Now that Oprah Winfrey has endorsed the Kindle, I expect that Amazon shall be selling a few more of these devices. It is not expected to be launched in the UK until the spring, so for the moment we will have to content ourselves with other means, such as the Sony E-Reader, which I expect Waterstones will also sell a few of over the coming festive season.

It will be a tough one this year for all retailers, not just book sellers, with Amazon predicting a sharp downturn in sales. Shares in the company are reported to have plunged by 14 percent in after-hours trading, as Amazon lowered its revenue target for the final three months of the year to between $6 billion (£3.67 billion) and $7 billion, against the $7.2 billion previously forecast. Jeff Bezos is still a lot richer than I am, so I don't think he has anything to worry about quite yet.

I see that Google have also agreed to provisionally (what this means is anyone's guess) pay $125m (£80m) to settle a long-running legal dispute between it and US publishers over its controversial book scanning programme, Google Books.

According to a statement released today, the settlement, which is subject to court approval, will expand online access to millions of in-copyright books, and other documents, in the United States from the collections of participating libraries.

Google Book Search allows users to browse millions of books online and, in the case of out-of-copyright titles (or titles that the author chooses to upload to the site, as I have done), read an extract or sometimes (depending on the permission granted) the entire text. The settlement resolves two lawsuits filed in the United States just over three years ago, one of which involved the Authors’ Guild and the other of which involved McGraw-Hill, Pearson, John Wiley and Simon and Schuster. The lawsuits objected to Google’s plans to digitise, search and display extracts of in-copyright books and share them online without the explicit permission of the copyright holder - I should think so too.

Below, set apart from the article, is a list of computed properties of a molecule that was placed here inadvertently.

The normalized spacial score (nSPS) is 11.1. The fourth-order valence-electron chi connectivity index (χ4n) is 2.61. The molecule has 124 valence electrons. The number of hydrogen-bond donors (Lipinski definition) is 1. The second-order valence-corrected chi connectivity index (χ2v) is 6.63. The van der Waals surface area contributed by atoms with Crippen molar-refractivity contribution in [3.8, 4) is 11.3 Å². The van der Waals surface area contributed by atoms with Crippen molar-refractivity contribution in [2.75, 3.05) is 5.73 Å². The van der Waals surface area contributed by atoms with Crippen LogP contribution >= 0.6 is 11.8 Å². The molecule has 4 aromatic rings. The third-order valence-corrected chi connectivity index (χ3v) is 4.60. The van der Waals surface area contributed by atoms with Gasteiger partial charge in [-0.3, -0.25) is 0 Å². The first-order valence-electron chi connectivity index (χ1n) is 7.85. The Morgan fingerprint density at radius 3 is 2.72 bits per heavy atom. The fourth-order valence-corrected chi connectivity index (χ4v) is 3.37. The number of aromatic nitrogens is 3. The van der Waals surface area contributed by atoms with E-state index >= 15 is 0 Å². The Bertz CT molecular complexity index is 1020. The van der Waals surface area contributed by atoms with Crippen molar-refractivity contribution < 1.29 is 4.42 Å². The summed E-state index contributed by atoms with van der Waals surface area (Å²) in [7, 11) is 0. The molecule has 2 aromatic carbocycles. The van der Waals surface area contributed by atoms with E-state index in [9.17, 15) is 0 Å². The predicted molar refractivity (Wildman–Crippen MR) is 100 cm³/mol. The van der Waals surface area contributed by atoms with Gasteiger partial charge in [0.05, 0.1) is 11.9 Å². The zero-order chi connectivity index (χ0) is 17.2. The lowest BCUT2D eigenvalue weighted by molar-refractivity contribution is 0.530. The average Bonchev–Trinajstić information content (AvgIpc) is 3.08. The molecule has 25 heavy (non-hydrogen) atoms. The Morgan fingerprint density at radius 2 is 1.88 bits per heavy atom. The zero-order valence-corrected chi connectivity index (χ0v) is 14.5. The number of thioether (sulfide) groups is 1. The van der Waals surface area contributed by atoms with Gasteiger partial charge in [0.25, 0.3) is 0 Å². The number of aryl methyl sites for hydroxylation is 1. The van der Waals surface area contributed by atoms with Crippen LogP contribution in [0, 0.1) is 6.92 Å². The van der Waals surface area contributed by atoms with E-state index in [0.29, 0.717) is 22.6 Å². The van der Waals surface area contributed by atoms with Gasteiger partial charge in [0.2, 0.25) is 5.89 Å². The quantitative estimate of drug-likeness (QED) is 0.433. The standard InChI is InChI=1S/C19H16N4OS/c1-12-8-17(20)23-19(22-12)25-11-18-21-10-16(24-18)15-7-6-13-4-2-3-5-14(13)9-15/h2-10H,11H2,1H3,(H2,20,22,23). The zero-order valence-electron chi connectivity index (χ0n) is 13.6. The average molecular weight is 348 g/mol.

Under the terms of the provisional settlement, users will be able to search and preview millions of additional titles, including out-of-print books, online. Users will also be able to buy titles online via the Book Search site (thank goodness for small mercies). US academic institutions will be able to subscribe to the online collections of libraries from around the world, and students will be able to access millions of out-of-print titles from designated computers in public and university libraries.

In addition to resolving these claims, a portion of the $125 million potential settlement will go towards helping to establish the Books Rights Registry. This will be an independent, non profit organisation will pay the rights holders earnings from institutional subscriptions, book sales, advertising revenue and other potential revenue streams (similar to Public Lending Rights by the sound of it, but online). The registry will also be the method for authors to request inclusion or exclusion from the Google Book Search programme. I must remember to look at this myself then, once it is all set up, since it affects not only US based authors, but anyone whose work is distributed within that territory.